Let’s talk about.. your #Life & Career Pathway
When I was younger I thought I could achieve anything. I was (mostly) lucky. I was born into a white middle class british family, directed by a mysogonist, who still today believes firmly in the victorian value system which was blindly installed by his own challenging journey growing up. My mother gave up any thoughts of a professional career at 19 when she married my father, and did the best she could to nurture, protect and herd her family of four children without the constant presence of a husband who was widely travelling to foreign fields building his important and successful career.
As a family, we were financially comfortably off. Money was rarely an issue although we were encouraged to feel guiltily grateful for our lifestyle which was consistently reinforced by the words “I only hope you can continue to live to the standard that you’ve grown accustomed” by our hard working, yet somewhat malevolent head of the family.
Paradoxically whilst I sensed that I was put on a pedestal by my father, (always feeling immense pride when, as a child, I was tasked to complete the luggage tags when we were travelling since I had the “best” handwriting), university and higher education was never discussed for the female members of our family, nor career choices or pathways. The role of a female was to be “barefoot and pregnant” according to the (painful) semi-jocular ‘banter’ which was frequently heard within the walls of our home. Although I’m certain I noted a glimmer of pride when I was made Head Girl of my school, desperate to claim the recognition and sight of my father’s praise.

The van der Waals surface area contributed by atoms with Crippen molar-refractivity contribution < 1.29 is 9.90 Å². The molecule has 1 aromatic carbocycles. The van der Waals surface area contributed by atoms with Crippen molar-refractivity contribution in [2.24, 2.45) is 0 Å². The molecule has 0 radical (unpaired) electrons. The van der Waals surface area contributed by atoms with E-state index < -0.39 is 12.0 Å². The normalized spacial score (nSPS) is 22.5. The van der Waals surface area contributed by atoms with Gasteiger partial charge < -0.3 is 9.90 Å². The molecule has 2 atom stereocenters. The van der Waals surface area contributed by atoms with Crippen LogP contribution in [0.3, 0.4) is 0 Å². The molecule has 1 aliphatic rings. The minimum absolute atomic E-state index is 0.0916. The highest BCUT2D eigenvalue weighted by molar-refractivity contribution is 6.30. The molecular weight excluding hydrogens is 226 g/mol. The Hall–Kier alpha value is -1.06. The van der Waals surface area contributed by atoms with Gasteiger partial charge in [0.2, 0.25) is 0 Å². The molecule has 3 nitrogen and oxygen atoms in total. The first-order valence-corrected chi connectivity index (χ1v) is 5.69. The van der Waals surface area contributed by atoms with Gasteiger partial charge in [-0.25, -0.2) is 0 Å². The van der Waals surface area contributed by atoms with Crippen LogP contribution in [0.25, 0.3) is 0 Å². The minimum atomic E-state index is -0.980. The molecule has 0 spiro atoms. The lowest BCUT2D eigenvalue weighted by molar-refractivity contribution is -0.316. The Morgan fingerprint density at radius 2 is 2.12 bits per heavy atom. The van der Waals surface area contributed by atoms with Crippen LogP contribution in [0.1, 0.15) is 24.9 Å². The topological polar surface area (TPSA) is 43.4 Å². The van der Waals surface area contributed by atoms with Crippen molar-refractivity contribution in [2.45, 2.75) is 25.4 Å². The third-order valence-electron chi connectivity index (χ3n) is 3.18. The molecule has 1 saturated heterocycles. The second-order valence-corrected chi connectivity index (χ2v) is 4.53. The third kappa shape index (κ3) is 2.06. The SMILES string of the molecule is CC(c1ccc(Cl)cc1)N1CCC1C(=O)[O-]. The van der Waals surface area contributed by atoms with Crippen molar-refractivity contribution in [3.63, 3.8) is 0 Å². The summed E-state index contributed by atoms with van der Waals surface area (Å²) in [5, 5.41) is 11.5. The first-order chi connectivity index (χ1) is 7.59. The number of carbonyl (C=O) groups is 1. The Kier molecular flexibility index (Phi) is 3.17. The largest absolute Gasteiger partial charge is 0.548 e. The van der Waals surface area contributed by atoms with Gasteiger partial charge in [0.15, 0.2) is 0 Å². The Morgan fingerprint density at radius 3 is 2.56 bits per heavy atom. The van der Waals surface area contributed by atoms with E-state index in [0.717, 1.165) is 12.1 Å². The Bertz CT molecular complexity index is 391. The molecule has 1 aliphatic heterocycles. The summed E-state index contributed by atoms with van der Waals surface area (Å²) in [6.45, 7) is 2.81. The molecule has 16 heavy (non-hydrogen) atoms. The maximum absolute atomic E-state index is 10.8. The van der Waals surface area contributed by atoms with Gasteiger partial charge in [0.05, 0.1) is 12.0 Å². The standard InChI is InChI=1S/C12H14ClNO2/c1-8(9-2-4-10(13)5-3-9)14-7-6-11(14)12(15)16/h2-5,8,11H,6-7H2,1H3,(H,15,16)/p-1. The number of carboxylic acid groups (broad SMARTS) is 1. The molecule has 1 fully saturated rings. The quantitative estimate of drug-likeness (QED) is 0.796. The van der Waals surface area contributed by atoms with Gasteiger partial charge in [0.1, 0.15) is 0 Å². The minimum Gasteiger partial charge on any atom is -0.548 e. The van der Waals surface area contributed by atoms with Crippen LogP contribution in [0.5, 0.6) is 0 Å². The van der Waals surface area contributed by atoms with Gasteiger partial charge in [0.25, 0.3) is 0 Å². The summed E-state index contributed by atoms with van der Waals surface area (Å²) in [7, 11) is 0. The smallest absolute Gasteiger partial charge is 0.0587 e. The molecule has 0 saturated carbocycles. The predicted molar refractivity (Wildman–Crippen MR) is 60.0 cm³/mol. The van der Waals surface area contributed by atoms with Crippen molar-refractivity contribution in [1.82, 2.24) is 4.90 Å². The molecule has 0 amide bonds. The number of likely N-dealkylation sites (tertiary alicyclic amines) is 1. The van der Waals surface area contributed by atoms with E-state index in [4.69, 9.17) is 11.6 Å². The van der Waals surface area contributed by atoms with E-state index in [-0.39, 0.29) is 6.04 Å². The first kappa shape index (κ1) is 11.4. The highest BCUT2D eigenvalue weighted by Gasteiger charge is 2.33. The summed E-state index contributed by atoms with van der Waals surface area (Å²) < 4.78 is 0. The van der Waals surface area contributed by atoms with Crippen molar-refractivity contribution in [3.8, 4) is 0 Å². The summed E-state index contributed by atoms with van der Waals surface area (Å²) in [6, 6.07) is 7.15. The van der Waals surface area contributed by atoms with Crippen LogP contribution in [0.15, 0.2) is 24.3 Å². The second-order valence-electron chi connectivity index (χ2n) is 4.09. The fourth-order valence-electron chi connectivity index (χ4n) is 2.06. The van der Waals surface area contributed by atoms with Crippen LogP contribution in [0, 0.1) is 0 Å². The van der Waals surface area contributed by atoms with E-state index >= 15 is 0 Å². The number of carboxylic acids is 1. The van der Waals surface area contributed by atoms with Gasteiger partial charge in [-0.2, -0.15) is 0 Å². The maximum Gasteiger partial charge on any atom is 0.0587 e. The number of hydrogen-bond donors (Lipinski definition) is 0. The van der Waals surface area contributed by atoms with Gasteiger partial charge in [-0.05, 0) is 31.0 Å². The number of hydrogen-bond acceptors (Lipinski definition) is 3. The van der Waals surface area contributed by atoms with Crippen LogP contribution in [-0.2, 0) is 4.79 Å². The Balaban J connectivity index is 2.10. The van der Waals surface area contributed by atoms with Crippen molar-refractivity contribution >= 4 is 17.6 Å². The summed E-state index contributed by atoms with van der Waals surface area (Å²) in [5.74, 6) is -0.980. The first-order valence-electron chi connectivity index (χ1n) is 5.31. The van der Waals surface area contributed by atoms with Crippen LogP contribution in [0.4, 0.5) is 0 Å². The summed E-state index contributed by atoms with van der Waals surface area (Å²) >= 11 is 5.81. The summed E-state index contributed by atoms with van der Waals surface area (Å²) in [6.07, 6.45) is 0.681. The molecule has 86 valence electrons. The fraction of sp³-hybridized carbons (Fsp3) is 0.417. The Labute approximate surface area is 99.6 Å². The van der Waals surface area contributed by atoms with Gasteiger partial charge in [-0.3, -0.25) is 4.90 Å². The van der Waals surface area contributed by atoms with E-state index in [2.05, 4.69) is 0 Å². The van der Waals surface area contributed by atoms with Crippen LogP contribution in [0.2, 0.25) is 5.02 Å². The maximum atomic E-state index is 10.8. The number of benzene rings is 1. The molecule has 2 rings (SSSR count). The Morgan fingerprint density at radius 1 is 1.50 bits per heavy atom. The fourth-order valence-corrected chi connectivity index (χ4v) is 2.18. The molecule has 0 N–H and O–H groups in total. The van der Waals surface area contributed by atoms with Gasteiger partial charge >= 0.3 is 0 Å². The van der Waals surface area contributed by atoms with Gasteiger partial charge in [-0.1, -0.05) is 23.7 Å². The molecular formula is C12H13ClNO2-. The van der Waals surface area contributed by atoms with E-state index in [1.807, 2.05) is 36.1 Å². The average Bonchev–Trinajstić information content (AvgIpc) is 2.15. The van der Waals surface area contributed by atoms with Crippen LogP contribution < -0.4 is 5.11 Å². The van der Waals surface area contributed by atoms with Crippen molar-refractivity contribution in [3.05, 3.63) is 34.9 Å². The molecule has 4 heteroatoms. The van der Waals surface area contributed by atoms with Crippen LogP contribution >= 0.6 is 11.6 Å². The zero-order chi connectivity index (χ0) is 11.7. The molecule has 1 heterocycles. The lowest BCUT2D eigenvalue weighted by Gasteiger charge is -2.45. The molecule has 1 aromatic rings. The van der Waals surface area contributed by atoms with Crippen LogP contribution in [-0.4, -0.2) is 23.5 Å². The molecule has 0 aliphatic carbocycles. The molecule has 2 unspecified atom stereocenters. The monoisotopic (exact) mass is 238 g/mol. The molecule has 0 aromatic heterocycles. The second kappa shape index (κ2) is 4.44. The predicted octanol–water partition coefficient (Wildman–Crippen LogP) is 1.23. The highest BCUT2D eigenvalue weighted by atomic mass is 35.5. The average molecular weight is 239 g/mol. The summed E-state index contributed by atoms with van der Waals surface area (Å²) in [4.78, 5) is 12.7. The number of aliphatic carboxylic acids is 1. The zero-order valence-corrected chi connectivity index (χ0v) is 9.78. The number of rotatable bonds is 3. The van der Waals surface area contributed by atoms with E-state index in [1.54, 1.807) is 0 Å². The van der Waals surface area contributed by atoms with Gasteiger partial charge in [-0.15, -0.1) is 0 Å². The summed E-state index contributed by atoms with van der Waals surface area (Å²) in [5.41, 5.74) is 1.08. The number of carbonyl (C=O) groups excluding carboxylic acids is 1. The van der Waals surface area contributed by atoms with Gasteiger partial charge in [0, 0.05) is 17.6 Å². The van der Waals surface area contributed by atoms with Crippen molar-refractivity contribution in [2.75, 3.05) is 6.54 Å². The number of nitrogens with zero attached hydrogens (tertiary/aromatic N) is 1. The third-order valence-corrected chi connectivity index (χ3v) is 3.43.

Early on #determination and resolute #independence were qualities which allowed me to be #courageous and #bold in my choices. After a half-hearted effort at A levels, I left school and went straight into employment in London with the Diplomatic Civil Service in the Accounts Department, following my father's footsteps into accounting. My career thus began. It was a career which had relatively little direction at that point, a career which was largely directed by whim and opportunity. It was only later that I realised my potential in relationship building and inter-personal skills which led me into business development. I enjoyed a kaleidoscopic career with a wealth of exposure and experience in varying industry sectors, always fascinated by the connection between succesful business and succesful people.
'Childbirth' and 'learning to become a mother' interestingly gave me the opportunity to draw a line and become more purposeful with my career and life choices. It was at this time when the impact and significance of my life's journey so far showed itself. My mental health was severely impacted by post natal depression, and anxiety took hold of my reins. I always joke (with tongue in cheek) that "when my children came out, fear went in!" It was at this point in my journey that understanding of my own self, what makes me tick, why I am the way I am, began to show itself as being and feeling vital. The hard work of self awareness began. Selfish determination, courage, humility, fear, anxiety, vulnerability and independence were all bedfellows at this time, along with many more.
When the children were old enough and needed me less, I found my calling through working at the side of a Spanish Psychiatrist for over 4 1/2 years, soaking up all he had to teach in the area of behavioural change. Unconsciously attracted by the image of the relationship with my father, this relationship emerged as an unhealthy one and through the understanding of mine own self, I realised that I needed to forge my own pathway in the world of professional performance development. The rest, as they say, is history. Alli Spargo, the Executive Coach emerged.